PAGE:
Today is World Diabetes Day, a day led by the International Diabetes Federation (IDF) to raise awareness and advocate for this disease. Globally, there are 382 million people living with diabetes. The U.S. is one of the top 10 countries for the number of people with diabetes, which is about 24 million. The IDF estimates that worldwide the numbers will continue to increase so that by 2035, 592 million people will be living with this disease.
So what is diabetes, and why should we be worried? Put simply, diabetes is when the body’s pancreas stops producing insulin, which we need to digest our food for energy. Type 1, the version I have, is an autoimmune disease, where a person’s pancreas stops producing insulin completely, and one must take shots of insulin to live. Type 2, the version more well-known, is where a person’s pancreas is still producing some insulin, but not enough to convert all of the food into energy.
According to the Juvenile Diabetes Research Foundation (JDRF), the largest global funder for Type 1 diabetes research, as many as three million people in the United States have Type 1 diabetes (15 percent of which are children). Like JDRF says, insulin is not a cure, and they are working to change Type 1 to type none.
One can hope.
More than five years ago, in March of 2009, I was presenting some undergraduate research at an anthropology conference in Santa Fe, New Mexico. I was there with a few colleagues from school, all representatives of the university women’s center.
In between sessions, we rested in our hotel room. I was sitting on a red couch with a psychology doctorate student. We had just ordered salmon and steak from the hotel’s restaurant. I was on my eighth glass of water.
“Do you usually drink that much water?” she asked. She had short blond hair, an athletic but thin build, and a certain spunky energy when she walked. She was maybe five years older than me, but throughout the conference, I had connected with her more than anyone else.
“Yeah, I’m just always dehydrated,” I told her.
“You might want to ask your doctor about diabetes,” she said. I put down my water and turned towards her.
“Why is that?” I trusted her judgment, but felt a little put off by her straightforwardness. My whole family, my friends, my roommates, etc. all considered me one of the healthiest people they knew. Sure, I could afford to work out more and build some muscle, but I never questioned my health.
“I’m not saying you are. It’s just one of the tell-tale signs. My brother is diabetic,” she said. I nodded.
“I remember the day he was diagnosed. My parents had promised us all ice cream after the doctor’s visit. I was nine at the time so I was just excited about the ice cream. But after the visit, my parents were all upset, and everyone was quiet. We drove home. Mostly, I remember I was mad because we didn’t get ice cream. Of course, I didn’t understand then,” she said and smiled.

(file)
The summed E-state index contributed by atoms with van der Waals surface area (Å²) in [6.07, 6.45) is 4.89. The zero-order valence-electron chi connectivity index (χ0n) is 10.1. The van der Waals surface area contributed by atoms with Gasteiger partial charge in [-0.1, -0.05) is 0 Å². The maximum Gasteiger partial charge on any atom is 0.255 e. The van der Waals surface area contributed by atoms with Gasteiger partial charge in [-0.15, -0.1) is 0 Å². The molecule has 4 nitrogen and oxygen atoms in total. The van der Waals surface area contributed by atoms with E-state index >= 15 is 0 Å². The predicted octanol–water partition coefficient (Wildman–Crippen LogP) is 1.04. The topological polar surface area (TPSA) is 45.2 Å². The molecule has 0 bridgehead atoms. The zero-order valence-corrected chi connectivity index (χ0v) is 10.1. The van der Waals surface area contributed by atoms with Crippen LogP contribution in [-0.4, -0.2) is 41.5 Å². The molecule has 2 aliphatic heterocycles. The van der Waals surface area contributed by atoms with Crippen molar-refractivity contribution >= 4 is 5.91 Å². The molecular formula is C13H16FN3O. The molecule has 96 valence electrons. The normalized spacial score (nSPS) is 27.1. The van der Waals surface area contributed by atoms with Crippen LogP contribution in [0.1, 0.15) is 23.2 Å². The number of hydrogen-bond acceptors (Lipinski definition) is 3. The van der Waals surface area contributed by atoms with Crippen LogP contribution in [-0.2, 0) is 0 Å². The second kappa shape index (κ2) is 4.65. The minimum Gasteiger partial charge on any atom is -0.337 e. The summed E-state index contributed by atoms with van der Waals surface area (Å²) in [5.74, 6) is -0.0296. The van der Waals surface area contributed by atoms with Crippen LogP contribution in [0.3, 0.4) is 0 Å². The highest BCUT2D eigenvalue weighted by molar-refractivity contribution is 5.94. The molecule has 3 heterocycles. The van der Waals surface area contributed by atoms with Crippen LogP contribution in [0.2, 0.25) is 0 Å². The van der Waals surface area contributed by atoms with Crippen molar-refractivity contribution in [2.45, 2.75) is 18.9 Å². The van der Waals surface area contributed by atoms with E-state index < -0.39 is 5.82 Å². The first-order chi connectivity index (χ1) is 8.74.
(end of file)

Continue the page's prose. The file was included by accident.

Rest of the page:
I smiled, too, but wondered what it would be like if one of my brothers was diagnosed with a chronic disease, how different my life might be. I didn’t ask her anything more and promised at my next doctor’s visit I would ask about it. But I never went to the doctor so I assumed I would never have to keep this promise.
For as long as I could remember, I had always drank lots of water. Water was my candy. But what I didn’t realize then was that my water intake had actually doubled over the past six months. I was constantly thirsty, constantly hungry, constantly exhausted, losing weight, and going to the bathroom two to three times per night. My psychology friend didn’t know this. If she had, maybe she would have been more serious about that doctor’s visit.
It was obvious to everyone except me that something wasn’t quite right with my body. My roommates had also noticed the excessive water drinking. My co-workers and boyfriend had noticed the excessive exhaustion – I had fallen asleep in meetings, during one-on-one conversations, and even while making out. But I was young and healthy. What could possibly be wrong with me?
A little over a month after the conference, I checked into the hospital. They diagnosed me with Type 1 diabetes. They admitted me with a blood sugar of 690; I checked out with a blood sugar of 200, a prescription for insulin and syringes, test strips, lancets, and my first glucometer. Diabetes is no joke. If my friends hadn’t noticed symptoms, if I hadn’t checked in with the doctor, and if I had never accepted the possibility of this disease, it’s very likely that my body would have shut down, having run on high blood sugar levels for six months, and I would have died.
But I was young and healthy. What could possibly be wrong with me? With no family history of the disease, the doctors still don’t know why I have diabetes. With no evidence of an autoimmune disorder, they still don’t know why my pancreas stopped working. But it did, and thankfully with advances in technology, I can live. But this is not a cure. So I hold onto my insulin pump and hope.